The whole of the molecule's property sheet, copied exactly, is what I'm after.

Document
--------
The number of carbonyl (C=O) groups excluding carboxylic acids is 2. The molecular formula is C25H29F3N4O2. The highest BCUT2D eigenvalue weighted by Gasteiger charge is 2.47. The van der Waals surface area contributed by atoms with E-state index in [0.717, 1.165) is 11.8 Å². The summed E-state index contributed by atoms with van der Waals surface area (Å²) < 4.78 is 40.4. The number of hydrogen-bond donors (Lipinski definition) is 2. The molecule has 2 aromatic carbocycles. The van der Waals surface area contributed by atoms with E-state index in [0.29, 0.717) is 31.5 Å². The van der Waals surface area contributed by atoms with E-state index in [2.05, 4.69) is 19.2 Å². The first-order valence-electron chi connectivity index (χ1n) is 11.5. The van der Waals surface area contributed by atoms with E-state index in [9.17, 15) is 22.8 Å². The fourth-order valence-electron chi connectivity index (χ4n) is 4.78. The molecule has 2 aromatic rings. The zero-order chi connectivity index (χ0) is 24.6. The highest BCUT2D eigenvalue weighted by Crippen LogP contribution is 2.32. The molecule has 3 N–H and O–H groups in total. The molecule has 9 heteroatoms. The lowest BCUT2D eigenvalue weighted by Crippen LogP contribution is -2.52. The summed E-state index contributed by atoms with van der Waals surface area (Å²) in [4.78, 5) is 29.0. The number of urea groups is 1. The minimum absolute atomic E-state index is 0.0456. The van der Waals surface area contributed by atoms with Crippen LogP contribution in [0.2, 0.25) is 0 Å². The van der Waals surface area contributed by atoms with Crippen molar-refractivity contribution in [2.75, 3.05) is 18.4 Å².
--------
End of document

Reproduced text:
The number of carbonyl (C=O) groups excluding carboxylic acids is 2. The molecular formula is C25H29F3N4O2. The highest BCUT2D eigenvalue weighted by Gasteiger charge is 2.47. The van der Waals surface area contributed by atoms with E-state index in [0.717, 1.165) is 11.8 Å². The summed E-state index contributed by atoms with van der Waals surface area (Å²) < 4.78 is 40.4. The number of hydrogen-bond donors (Lipinski definition) is 2. The molecule has 2 aromatic carbocycles. The van der Waals surface area contributed by atoms with E-state index in [0.29, 0.717) is 31.5 Å². The van der Waals surface area contributed by atoms with E-state index in [2.05, 4.69) is 19.2 Å². The first-order valence-electron chi connectivity index (χ1n) is 11.5. The van der Waals surface area contributed by atoms with E-state index in [9.17, 15) is 22.8 Å². The fourth-order valence-electron chi connectivity index (χ4n) is 4.78. The molecule has 2 aromatic rings. The zero-order chi connectivity index (χ0) is 24.6. The highest BCUT2D eigenvalue weighted by Crippen LogP contribution is 2.32. The molecule has 3 N–H and O–H groups in total. The molecule has 9 heteroatoms. The lowest BCUT2D eigenvalue weighted by Crippen LogP contribution is -2.52. The summed E-state index contributed by atoms with van der Waals surface area (Å²) in [4.78, 5) is 29.0. The number of urea groups is 1. The minimum absolute atomic E-state index is 0.0456. The van der Waals surface area contributed by atoms with Crippen LogP contribution in [0.2, 0.25) is 0 Å². The van der Waals surface area contributed by atoms with Crippen molar-refractivity contribution in [2.75, 3.05) is 18.4 Å².